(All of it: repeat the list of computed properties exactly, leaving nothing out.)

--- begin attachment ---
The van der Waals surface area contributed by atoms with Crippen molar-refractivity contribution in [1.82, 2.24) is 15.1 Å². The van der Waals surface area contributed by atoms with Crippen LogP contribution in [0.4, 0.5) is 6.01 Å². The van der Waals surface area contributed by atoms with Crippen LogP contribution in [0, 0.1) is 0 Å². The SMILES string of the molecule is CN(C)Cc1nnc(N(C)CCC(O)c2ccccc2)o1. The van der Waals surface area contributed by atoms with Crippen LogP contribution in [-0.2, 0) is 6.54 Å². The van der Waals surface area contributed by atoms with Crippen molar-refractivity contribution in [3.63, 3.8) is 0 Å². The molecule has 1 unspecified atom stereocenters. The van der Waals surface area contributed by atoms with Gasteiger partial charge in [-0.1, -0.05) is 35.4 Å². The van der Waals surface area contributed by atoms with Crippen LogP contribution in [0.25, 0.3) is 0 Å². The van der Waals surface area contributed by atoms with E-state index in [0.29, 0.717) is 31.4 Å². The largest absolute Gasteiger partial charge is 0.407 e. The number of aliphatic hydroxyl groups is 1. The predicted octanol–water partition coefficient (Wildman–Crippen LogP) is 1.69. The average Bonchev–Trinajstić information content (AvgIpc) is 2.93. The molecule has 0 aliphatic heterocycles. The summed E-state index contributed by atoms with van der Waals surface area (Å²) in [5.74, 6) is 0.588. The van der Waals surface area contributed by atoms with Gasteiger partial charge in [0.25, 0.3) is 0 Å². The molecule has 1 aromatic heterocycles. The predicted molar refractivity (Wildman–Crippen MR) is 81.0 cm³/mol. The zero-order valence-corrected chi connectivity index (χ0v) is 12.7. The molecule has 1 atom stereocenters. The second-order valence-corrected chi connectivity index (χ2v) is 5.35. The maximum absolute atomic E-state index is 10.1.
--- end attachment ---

The van der Waals surface area contributed by atoms with Crippen molar-refractivity contribution in [1.82, 2.24) is 15.1 Å². The van der Waals surface area contributed by atoms with Crippen LogP contribution in [0.4, 0.5) is 6.01 Å². The van der Waals surface area contributed by atoms with Crippen LogP contribution in [0, 0.1) is 0 Å². The SMILES string of the molecule is CN(C)Cc1nnc(N(C)CCC(O)c2ccccc2)o1. The van der Waals surface area contributed by atoms with Crippen LogP contribution in [-0.2, 0) is 6.54 Å². The van der Waals surface area contributed by atoms with Crippen molar-refractivity contribution in [3.63, 3.8) is 0 Å². The molecule has 1 unspecified atom stereocenters. The van der Waals surface area contributed by atoms with Gasteiger partial charge in [-0.1, -0.05) is 35.4 Å². The van der Waals surface area contributed by atoms with Crippen LogP contribution in [0.25, 0.3) is 0 Å². The van der Waals surface area contributed by atoms with E-state index in [0.29, 0.717) is 31.4 Å². The largest absolute Gasteiger partial charge is 0.407 e. The number of aliphatic hydroxyl groups is 1. The predicted octanol–water partition coefficient (Wildman–Crippen LogP) is 1.69. The average Bonchev–Trinajstić information content (AvgIpc) is 2.93. The molecule has 0 aliphatic heterocycles. The summed E-state index contributed by atoms with van der Waals surface area (Å²) in [5.74, 6) is 0.588. The van der Waals surface area contributed by atoms with Gasteiger partial charge in [0.25, 0.3) is 0 Å². The molecule has 1 aromatic heterocycles. The predicted molar refractivity (Wildman–Crippen MR) is 81.0 cm³/mol. The zero-order valence-corrected chi connectivity index (χ0v) is 12.7. The molecule has 1 atom stereocenters. The second-order valence-corrected chi connectivity index (χ2v) is 5.35. The maximum absolute atomic E-state index is 10.1.